Advances in electronics technology are making an exciting impact in our oilheat industry. These developments have enabled control manufacturers to put high performance features into residential primary controls. Residential controls are now being made available to you that have features that were previously found only with the expensive primary control units for commercial or industrial applications. Features like valve-on delay (prepurge), burner motor-off delay (postpurge), and interrupted duty ignition are becoming universal. Preignition, limited reset and recycle and alarms contacts are also helping to make today’s controls advanced and powerful tools.


This technical bulletin will discuss some of these important improvements and present a list of descriptive terms to help you become familiar with this new generation of controls. We will include a discussion of the Honeywell R7184 series control, the most recent entry into our marketplace. A handy R7184 quick reference guide for technicians that is included on page 4 will help you become knowledgeable with its operation and features.


As the electronics industry constantly develops, many of its products and techniques have been applied to burner controls. Some of the developments that are key to us are the following:

  • Relays have become smaller and more reliable. It is now common to see several relays inside each control, so that the motor, ignitor, and valve may all be controlled by separate relays. Solid state relays are increasingly being used instead of the traditional electromechanical relays.
  • Microcontrollers (small computer chips designed specifically to control other electronics) have increased the ability to control the burner’s components separately and with more intelligence. A microcontroller’s software code can easily add control functions and make complex decisions, eliminating the need for large decision-making circuits. Circuits are now needed mostly to provide processor and 24 Volt power, convert sensor signals, and drive relays.
  • Timers have developed from being controlled by bimetal switches to being controlled by semiconductors. Now, many different timers can all be running at the same time. Timings are less affected by temperature, vibration, light, line voltage, etc. They can be accurate to within fractions of a second, instead of varying by 10% to over 50% for some traditional controls.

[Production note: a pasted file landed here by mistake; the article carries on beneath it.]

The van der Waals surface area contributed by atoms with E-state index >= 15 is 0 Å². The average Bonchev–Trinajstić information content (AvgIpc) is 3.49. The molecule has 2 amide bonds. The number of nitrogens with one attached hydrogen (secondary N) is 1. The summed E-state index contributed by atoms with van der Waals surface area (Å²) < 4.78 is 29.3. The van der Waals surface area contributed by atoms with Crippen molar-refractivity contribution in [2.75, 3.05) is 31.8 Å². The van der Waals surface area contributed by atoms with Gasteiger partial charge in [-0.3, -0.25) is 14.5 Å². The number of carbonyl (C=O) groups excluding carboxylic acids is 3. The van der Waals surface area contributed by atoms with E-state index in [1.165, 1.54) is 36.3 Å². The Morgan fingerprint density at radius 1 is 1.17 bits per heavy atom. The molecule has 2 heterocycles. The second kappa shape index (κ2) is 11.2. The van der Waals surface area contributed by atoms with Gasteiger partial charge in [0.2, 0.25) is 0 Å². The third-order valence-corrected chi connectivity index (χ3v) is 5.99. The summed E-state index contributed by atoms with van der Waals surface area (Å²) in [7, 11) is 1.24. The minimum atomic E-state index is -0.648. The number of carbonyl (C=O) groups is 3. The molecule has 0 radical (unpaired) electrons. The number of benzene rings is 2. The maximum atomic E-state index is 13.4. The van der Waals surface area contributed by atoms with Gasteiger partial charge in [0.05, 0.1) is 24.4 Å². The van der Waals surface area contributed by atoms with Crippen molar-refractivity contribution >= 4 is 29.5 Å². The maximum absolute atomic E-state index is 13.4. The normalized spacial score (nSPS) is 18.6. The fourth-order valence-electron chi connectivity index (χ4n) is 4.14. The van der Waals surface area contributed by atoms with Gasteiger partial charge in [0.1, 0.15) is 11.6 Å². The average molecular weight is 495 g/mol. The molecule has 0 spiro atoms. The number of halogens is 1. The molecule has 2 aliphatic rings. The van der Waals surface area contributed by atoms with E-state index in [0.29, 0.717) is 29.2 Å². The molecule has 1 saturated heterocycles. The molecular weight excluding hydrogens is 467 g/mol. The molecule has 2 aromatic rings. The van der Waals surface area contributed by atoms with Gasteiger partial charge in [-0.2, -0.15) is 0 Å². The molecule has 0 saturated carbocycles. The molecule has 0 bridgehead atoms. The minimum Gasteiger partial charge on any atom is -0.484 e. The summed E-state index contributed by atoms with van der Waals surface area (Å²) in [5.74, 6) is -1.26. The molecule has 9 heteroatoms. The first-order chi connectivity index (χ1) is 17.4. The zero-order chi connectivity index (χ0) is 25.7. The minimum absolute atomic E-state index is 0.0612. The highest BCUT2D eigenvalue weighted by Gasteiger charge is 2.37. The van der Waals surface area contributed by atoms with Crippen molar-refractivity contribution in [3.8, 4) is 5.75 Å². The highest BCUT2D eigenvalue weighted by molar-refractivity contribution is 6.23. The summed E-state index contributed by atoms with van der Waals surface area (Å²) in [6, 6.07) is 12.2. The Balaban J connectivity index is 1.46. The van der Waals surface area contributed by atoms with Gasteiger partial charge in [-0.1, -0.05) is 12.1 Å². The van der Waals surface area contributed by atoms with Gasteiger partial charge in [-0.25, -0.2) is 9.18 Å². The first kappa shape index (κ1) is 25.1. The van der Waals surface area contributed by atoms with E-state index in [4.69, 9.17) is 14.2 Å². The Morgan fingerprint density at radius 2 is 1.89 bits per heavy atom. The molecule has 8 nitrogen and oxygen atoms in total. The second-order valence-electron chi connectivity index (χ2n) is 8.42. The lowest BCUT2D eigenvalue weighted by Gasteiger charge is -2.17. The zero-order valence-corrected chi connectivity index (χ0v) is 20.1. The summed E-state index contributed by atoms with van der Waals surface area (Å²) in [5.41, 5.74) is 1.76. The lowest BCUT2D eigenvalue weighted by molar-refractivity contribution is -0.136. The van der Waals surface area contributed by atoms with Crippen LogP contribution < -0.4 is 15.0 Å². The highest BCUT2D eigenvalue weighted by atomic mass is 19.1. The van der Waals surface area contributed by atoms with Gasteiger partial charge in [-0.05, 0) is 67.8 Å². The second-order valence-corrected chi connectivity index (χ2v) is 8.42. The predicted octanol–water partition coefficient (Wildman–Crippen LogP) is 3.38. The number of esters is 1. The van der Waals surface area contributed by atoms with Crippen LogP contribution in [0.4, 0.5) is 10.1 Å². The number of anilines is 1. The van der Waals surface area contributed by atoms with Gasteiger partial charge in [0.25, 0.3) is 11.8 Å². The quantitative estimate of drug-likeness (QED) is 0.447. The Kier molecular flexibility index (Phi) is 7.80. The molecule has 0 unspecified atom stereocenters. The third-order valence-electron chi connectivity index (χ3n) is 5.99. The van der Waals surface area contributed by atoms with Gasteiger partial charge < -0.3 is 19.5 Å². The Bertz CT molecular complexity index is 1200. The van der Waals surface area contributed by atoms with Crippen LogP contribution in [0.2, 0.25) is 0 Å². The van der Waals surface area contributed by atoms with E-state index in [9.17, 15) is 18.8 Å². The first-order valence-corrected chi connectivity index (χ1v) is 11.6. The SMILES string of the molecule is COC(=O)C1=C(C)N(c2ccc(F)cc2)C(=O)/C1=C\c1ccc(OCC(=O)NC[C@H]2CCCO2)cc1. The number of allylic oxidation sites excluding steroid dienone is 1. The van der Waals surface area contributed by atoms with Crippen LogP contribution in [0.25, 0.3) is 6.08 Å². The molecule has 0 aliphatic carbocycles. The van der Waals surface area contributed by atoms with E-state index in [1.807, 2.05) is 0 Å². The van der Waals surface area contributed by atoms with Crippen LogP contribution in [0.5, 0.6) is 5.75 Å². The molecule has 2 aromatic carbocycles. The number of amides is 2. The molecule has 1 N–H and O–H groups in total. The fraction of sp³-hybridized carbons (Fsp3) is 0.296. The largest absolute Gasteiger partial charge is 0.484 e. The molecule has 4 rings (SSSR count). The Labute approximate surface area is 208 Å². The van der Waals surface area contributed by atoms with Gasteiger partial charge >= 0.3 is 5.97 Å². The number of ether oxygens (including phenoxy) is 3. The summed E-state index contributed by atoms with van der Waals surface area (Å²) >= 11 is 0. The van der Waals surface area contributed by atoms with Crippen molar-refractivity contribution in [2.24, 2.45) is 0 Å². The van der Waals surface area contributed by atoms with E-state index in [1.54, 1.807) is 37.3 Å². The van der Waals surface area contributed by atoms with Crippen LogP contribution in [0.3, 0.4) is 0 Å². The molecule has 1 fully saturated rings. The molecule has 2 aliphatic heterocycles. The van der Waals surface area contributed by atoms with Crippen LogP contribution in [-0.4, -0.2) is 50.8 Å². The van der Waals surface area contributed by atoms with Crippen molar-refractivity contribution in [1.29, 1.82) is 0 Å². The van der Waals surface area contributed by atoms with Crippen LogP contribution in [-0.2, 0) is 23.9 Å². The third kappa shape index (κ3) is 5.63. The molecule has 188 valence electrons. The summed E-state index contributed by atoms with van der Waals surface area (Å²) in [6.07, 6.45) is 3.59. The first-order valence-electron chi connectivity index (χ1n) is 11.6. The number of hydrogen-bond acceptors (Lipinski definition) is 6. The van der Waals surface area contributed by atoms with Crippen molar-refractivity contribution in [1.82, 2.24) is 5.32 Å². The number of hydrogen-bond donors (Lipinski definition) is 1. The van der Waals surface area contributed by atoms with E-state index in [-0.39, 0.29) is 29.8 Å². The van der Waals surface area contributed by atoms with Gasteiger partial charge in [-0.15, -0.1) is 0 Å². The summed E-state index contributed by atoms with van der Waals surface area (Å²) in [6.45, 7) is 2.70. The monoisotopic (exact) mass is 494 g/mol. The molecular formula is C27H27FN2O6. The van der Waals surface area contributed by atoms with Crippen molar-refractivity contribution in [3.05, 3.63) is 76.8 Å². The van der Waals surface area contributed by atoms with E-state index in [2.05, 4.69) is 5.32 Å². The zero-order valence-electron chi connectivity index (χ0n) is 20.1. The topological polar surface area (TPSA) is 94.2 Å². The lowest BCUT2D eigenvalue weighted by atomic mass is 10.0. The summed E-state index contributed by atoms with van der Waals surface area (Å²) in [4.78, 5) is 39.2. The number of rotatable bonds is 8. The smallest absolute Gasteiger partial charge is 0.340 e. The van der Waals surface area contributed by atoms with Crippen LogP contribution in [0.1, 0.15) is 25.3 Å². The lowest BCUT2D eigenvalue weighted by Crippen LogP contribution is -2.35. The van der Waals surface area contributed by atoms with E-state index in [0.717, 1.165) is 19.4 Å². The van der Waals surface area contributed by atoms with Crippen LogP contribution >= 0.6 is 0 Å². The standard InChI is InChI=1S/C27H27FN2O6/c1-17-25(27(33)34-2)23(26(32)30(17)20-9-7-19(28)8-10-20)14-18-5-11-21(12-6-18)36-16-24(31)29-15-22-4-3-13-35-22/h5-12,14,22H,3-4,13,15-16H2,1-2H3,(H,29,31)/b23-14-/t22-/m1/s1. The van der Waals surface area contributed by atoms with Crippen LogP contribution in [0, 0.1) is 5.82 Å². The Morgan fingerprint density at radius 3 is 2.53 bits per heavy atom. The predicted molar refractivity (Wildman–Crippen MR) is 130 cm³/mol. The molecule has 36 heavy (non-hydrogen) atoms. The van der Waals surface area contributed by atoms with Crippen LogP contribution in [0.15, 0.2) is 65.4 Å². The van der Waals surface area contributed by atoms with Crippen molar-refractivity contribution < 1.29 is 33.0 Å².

• Flame sensing has progressed from stack mounted bimetal switches to cadmium sulfide sensors (cad cells) and ultraviolet sensors. These sensors can more quickly and accurately sense the flame, and they also have the ability to sense the varying brightness of a flame. Software programming can monitor the rise and fall of a cad cell resistance to better interpret its signal. For instance, the cad cell signal can be smoothed out to help prevent nuisance lockouts. The Honeywell R71 84 can display the cad cell resistance (see the Quick Reference Guide on page 4), ‘so you do not need to use an Ohmmeter. Note: For proper operation, it is important that the cad cell resistance is below 1600 Ohms.
  • LED indicators offer you an increasing amount of diagnostic information such as recycling, flame status, or different lockout modes. Indicators like these are making it easier than ever to know what was happening before you arrived at the installation.
  • Self checking and system checking to ensure a safe, proper starting and operation of the burner are now standard procedures in microcontroller-based controls.
  • Advanced features, both new and borrowed from more expensive controls, are being added to residential controls. In the near future, look for increased use of the reset button, special pump priming procedures, redundant safety features, brownout protection, advanced recycle methods, and other features that will make controls better and your job easier.


You are probably familiar with the definition of most of the control-related terms below. However, you may not be aware of their benefits or importance to service technicians. As you read on, remember that many of these features were not readily available to us until recently.Beckett Technician’s Quick Reference Guide